Mr Mpumlwana said he liked the last few words of the submission. He agreed that there was a need to consider the submission, there were nine provinces. The implications needed to be considered. Reduction could also be another option, taking three or two and merging them into one. It will be cost effective and deal with the tension of loss of jobs.
Ms Mothapo agreed with the second proposal, it required careful consideration.
Mr Beukman asked what would the implications be of the reduction from nine provinces to five? Will other structures be in place?
Ms Ebrahim referred Mr Beukman’s question to her colleague.
Submission CR 16/27
Dr B Loots, Legal Adviser: Parliament, said the submission related to a previous submission she had presented by Mr Maharaj. Mr Maharaj’s proposal dealt with the Commissions’ proposal of 200/200 members with half of the members coming from a constituency based electoral system and the other half deriving from a list system. The current submission from Ms J Greaves also requested a 200/200 split. The difference between the two submissions is that Mr Maharaj leans towards acknowledging that the detail of the electoral system is captured in the legislature where Section 46 just provides the broad guidelines. Ms Greaves on the other hand wanted it to be set out in Section 46. She leans towards the detail to be included in Section 46. Legally there is nothing wrong with the proposal, it was still a proportional representation. The only concern is that the Constitution was intentionally drafted in broad terms to allow for amendments and societal demand changes. By including something that specific, it would take away the flexibility of the Constitution. In principle, there is nothing legally unfound, it would just affect the drafting nature of the Constitution.
Mr Mpumlwana sought clarification on whether Ms Greaves’ submission should be inserted in the legislation. What was the researcher’s point of view?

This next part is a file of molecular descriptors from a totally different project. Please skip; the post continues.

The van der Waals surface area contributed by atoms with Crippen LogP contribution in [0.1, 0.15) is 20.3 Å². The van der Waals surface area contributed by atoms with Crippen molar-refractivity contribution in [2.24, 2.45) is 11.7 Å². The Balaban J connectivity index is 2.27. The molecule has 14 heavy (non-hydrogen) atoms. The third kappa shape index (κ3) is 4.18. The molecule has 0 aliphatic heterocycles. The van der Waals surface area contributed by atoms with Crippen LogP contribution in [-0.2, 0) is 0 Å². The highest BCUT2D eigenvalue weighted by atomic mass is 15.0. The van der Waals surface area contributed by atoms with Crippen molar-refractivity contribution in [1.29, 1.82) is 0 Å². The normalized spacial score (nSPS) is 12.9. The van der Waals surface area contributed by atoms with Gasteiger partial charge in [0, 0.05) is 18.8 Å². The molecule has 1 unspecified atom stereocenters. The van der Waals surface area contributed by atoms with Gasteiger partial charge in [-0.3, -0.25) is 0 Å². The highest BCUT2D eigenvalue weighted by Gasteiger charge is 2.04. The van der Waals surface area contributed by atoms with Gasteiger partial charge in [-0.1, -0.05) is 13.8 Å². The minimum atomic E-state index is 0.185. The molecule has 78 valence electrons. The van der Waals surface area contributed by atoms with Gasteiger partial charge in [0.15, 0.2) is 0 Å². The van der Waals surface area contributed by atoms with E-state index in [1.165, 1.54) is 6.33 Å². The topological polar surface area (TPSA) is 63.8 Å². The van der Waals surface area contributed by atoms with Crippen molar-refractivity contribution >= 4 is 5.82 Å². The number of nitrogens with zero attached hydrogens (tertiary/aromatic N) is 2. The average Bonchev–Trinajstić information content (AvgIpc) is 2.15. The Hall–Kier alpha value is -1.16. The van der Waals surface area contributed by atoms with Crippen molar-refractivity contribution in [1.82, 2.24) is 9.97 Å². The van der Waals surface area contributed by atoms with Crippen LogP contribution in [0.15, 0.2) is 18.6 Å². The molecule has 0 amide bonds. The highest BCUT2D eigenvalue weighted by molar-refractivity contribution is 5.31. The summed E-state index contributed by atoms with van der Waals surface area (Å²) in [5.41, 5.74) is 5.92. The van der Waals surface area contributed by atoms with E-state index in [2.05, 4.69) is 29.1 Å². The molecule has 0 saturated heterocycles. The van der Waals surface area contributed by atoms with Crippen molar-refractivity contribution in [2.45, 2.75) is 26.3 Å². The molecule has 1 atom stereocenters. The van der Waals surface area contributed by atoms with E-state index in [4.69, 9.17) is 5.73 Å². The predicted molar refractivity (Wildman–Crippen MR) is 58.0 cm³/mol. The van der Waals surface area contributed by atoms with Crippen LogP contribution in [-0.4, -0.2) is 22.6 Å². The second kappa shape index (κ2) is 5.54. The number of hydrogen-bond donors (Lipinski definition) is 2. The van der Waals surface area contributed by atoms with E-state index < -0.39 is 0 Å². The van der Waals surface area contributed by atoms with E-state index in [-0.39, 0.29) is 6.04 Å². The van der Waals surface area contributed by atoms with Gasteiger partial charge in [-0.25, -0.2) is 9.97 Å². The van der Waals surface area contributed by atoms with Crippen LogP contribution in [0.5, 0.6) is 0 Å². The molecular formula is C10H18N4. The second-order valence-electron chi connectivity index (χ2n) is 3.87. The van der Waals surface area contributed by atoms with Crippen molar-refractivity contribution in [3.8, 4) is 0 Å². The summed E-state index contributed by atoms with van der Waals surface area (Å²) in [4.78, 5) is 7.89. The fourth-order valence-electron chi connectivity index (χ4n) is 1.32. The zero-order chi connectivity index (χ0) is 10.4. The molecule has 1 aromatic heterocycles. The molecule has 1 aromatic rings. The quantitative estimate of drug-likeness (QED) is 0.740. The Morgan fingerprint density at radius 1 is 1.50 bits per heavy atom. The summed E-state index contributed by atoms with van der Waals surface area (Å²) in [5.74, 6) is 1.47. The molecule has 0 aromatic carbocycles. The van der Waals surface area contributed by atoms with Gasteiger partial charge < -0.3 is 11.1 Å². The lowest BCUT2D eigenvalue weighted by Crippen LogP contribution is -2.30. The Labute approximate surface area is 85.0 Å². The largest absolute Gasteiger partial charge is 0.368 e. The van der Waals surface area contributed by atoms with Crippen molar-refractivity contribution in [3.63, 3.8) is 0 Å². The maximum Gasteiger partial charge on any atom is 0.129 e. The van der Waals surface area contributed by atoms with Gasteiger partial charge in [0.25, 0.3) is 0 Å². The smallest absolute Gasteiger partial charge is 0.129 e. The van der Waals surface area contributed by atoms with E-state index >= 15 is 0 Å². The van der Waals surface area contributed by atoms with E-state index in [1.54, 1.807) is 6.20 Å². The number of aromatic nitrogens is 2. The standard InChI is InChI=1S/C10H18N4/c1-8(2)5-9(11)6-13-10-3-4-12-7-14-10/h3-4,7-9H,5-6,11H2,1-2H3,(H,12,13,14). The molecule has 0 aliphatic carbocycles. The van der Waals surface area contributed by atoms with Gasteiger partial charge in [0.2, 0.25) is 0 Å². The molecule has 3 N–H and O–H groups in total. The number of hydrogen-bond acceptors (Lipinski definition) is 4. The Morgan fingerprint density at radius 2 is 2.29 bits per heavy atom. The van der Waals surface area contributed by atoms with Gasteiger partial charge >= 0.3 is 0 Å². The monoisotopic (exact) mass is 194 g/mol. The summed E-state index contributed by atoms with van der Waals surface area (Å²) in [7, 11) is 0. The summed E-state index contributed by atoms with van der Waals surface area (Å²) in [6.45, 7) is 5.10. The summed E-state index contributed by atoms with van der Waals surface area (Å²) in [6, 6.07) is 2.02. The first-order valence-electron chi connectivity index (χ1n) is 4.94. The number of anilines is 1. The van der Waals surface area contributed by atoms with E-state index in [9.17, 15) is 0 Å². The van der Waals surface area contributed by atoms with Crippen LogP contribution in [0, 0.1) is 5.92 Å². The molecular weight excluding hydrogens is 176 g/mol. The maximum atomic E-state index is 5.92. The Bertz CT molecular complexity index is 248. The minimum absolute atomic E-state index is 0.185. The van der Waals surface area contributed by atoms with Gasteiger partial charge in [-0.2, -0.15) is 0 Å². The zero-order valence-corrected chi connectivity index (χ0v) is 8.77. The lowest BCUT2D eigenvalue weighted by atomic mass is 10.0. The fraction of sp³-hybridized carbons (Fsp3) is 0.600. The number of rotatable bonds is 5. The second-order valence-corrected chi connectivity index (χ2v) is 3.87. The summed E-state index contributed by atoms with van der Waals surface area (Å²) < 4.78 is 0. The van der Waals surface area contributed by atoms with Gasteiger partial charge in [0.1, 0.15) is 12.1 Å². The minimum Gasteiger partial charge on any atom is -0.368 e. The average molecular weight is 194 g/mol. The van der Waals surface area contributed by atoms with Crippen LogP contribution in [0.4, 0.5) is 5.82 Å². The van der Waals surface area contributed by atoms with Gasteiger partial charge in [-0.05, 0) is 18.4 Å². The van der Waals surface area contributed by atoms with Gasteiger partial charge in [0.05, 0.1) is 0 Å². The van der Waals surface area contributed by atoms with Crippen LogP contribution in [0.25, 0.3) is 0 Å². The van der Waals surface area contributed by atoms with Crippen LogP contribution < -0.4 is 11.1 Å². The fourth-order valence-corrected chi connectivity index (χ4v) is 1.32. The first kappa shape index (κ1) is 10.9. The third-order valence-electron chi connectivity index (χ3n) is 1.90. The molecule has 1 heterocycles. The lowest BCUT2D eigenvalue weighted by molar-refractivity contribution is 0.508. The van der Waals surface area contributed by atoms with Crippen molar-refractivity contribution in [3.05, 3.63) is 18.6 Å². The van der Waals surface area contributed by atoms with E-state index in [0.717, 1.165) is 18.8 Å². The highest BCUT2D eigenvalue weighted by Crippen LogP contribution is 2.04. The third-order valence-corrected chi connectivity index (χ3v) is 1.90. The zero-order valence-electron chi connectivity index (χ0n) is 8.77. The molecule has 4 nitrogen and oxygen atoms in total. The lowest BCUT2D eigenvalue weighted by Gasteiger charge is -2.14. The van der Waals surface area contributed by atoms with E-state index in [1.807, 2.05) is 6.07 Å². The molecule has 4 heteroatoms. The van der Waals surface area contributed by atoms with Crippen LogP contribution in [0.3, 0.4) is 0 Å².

Dr Loots responded that from a drafting perspective Section 46 set out the criteria for proportional representation. It gave Parliament the power to enact legislation. The 200/200 split was formula not criteria. Mr Maharaj’s proposal was more sound, it would fit into the spirit of the constitution as currently phrased. It allows for the ease of legislation amendment.
Dr Loots presented the second submission, which also dealt with electoral systems. It focused on Section 86, which dealt with the election of the President. The submission was submitted by Mr Maibelo, who argued that the Constitution conflicts with the Freedom charter. From the legal perspective, the Constitution is the supreme law. Legally Mr Maibelo’s submission undermines the supremacy of the Constitution. However, the Freedom Charter was a document that had certain core values and statements that can influence policy decisions and Constitutional amendments. Thus, his submission was not wrong. The submission does not call for specifics on how Section 86 should be amended. The Freedom Charter was a document that represented the will of the people and this should be reflected in Section 86 and the election of the President.